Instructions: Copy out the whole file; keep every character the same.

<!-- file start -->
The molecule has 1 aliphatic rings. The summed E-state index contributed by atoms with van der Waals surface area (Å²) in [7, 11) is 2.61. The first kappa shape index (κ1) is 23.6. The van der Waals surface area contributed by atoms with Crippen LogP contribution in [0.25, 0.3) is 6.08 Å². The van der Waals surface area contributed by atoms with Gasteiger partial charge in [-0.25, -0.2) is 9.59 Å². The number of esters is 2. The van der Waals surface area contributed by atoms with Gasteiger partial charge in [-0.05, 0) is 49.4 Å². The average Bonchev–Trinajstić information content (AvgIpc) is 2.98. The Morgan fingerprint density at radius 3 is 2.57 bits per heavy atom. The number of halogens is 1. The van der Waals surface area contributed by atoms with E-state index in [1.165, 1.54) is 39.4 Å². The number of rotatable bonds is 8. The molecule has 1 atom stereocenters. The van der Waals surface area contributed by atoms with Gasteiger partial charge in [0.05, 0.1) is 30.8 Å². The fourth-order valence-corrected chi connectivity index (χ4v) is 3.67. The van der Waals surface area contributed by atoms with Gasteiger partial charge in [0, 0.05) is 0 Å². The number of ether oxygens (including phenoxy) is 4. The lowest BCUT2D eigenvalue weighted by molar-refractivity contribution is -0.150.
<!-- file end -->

The molecule has 1 aliphatic rings. The summed E-state index contributed by atoms with van der Waals surface area (Å²) in [7, 11) is 2.61. The first kappa shape index (κ1) is 23.6. The van der Waals surface area contributed by atoms with Crippen LogP contribution in [0.25, 0.3) is 6.08 Å². The van der Waals surface area contributed by atoms with Gasteiger partial charge in [-0.25, -0.2) is 9.59 Å². The number of esters is 2. The van der Waals surface area contributed by atoms with Gasteiger partial charge in [-0.05, 0) is 49.4 Å². The average Bonchev–Trinajstić information content (AvgIpc) is 2.98. The Morgan fingerprint density at radius 3 is 2.57 bits per heavy atom. The number of halogens is 1. The van der Waals surface area contributed by atoms with E-state index in [1.165, 1.54) is 39.4 Å². The number of rotatable bonds is 8. The molecule has 1 atom stereocenters. The van der Waals surface area contributed by atoms with Gasteiger partial charge in [0.05, 0.1) is 30.8 Å². The fourth-order valence-corrected chi connectivity index (χ4v) is 3.67. The van der Waals surface area contributed by atoms with Gasteiger partial charge in [0, 0.05) is 0 Å². The number of ether oxygens (including phenoxy) is 4. The lowest BCUT2D eigenvalue weighted by molar-refractivity contribution is -0.150.